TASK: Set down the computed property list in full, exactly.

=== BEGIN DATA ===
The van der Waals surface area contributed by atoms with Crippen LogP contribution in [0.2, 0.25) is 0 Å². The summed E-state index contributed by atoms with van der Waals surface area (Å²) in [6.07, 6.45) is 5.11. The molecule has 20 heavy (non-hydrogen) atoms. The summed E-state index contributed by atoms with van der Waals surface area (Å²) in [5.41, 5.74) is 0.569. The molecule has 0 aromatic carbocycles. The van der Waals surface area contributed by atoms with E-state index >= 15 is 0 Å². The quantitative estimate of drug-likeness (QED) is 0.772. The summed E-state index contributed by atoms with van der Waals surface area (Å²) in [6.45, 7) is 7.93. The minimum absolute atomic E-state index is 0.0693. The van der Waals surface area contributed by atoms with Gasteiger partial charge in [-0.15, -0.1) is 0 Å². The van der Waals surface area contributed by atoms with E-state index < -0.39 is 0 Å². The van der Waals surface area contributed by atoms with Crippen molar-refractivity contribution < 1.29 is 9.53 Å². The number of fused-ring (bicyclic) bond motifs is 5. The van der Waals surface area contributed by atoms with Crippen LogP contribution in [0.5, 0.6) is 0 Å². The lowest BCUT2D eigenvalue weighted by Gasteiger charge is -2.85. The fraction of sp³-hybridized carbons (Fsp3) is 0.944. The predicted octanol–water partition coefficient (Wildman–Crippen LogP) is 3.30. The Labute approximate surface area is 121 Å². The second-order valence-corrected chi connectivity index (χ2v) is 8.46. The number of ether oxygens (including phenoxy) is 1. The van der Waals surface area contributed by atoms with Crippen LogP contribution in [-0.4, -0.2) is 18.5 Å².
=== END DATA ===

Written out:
The van der Waals surface area contributed by atoms with Crippen LogP contribution in [0.2, 0.25) is 0 Å². The summed E-state index contributed by atoms with van der Waals surface area (Å²) in [6.07, 6.45) is 5.11. The molecule has 20 heavy (non-hydrogen) atoms. The summed E-state index contributed by atoms with van der Waals surface area (Å²) in [5.41, 5.74) is 0.569. The molecule has 0 aromatic carbocycles. The van der Waals surface area contributed by atoms with E-state index >= 15 is 0 Å². The quantitative estimate of drug-likeness (QED) is 0.772. The summed E-state index contributed by atoms with van der Waals surface area (Å²) in [6.45, 7) is 7.93. The minimum absolute atomic E-state index is 0.0693. The van der Waals surface area contributed by atoms with Gasteiger partial charge in [-0.15, -0.1) is 0 Å². The van der Waals surface area contributed by atoms with E-state index < -0.39 is 0 Å². The van der Waals surface area contributed by atoms with Crippen molar-refractivity contribution < 1.29 is 9.53 Å². The number of fused-ring (bicyclic) bond motifs is 5. The van der Waals surface area contributed by atoms with Crippen LogP contribution in [0.5, 0.6) is 0 Å². The lowest BCUT2D eigenvalue weighted by Gasteiger charge is -2.85. The fraction of sp³-hybridized carbons (Fsp3) is 0.944. The predicted octanol–water partition coefficient (Wildman–Crippen LogP) is 3.30. The Labute approximate surface area is 121 Å². The second-order valence-corrected chi connectivity index (χ2v) is 8.46. The number of ether oxygens (including phenoxy) is 1. The van der Waals surface area contributed by atoms with Crippen LogP contribution in [-0.4, -0.2) is 18.5 Å².